Weather forecasting has saved countless lives over the years, and in Philadelphia meteorologists have taken on an almost mythic status at times, becoming local celebrities. (Thanks, John Bolaris.)
Now there is a new crew on the scene trying to untangle what lies in our future—but they don’t stand in front of green screens or tell you when to bring an umbrella.
The Predictive Health Care Team at Penn Medicine has built a tool to estimate when Covid-19 hospitalizations will peak, which should help hospital staff plan and prepare. The team’s model, Covid-19 Hospital Impact Model for Epidemics, or CHIME, now predicts a mid-May surge in the Philadelphia region that could overwhelm hospital capacity.
That’s a bit of a contrast with the more highly cited Covid-19 model, developed by the Institute for Health Metrics and Evaluation at the University of Washington.
The IHME model predicts the infections throughout Pennsylvania to peak today, and suggests the state’s hospitals have enough beds to meet the need.
“This is one of a number of publicly available tools for modeling hospital utilization scenarios, each of which can play an important role in helping leaders evaluate and plan for deployment of resources,” Dr. C William Hanson III, the chief medical information officer of Penn Medicine said in a statement. “The purpose of this modeling is not to make predictions with certainty, but instead to provide a range of scenarios which can assist with planning and also demonstrate the effect mitigation efforts like social distancing can have on slowing the spread of the virus.”
The CHIME model was developed in-house at the premier research institution, but it has received a lot of help from Philadelphia’s computer programming community, which has helped the online model run faster with more user-friendly features.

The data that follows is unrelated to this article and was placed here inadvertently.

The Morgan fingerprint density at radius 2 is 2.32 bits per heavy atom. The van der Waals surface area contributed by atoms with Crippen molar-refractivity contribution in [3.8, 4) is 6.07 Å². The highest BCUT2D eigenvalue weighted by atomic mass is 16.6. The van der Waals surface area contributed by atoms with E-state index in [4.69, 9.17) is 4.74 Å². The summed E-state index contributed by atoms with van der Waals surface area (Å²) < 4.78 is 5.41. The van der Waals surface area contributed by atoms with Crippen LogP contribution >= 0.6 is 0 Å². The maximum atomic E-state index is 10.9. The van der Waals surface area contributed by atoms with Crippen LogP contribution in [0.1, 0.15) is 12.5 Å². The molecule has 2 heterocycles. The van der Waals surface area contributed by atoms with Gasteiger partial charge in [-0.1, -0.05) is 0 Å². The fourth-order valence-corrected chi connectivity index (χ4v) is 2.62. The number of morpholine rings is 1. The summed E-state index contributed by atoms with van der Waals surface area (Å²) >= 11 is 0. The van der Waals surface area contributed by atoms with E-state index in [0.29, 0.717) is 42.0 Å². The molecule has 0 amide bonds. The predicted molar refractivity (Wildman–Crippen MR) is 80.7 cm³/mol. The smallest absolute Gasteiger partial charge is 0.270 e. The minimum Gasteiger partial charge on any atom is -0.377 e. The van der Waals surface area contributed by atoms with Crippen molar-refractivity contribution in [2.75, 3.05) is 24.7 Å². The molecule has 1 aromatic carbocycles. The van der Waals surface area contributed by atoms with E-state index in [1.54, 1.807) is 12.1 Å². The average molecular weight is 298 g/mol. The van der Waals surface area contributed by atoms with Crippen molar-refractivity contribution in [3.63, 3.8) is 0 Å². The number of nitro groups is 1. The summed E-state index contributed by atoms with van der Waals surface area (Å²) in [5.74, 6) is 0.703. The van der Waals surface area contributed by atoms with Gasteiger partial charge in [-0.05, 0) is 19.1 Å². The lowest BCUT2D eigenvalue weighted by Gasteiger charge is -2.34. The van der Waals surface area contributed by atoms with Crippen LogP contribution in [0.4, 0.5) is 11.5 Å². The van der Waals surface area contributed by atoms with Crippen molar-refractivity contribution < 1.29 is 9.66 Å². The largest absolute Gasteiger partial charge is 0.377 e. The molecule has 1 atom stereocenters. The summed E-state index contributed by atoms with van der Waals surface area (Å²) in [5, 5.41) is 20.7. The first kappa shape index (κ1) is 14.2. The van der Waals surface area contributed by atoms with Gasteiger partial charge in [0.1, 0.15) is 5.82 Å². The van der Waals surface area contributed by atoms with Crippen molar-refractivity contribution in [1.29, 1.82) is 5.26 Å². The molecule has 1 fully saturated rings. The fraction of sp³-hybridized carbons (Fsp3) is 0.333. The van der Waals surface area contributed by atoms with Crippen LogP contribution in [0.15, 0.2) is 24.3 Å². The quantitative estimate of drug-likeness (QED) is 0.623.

Penn Medicine’s Predictive Health Care Team’s modeling now predicts a mid-May surge in the Philadelphia region that could overwhelm hospital capacity.
The Penn Medicine team had just finished a project with Code for Philly to better inform doctors about where they could send patients for medically-assisted treatment of opioid-use disorder.
Michael Becker, a senior data scientist at the Penn Medicine team, got in touch with Code for Philly to help on the new project, working on the biggest public health crisis the planet has seen in a century.
“Even though we’re a big city, it feels like everybody knows everybody, which is how this happened,” says Marieke Jackson, co-director of Code for Philly, which is an all-volunteer group. “The response of people who just want to help and do what they can is incredible.”
The volunteer work on the CHIME computer code has benefitted from the slowdown in most normal business activity, according to Chris Alfano, who helped organize the Code for Philly response.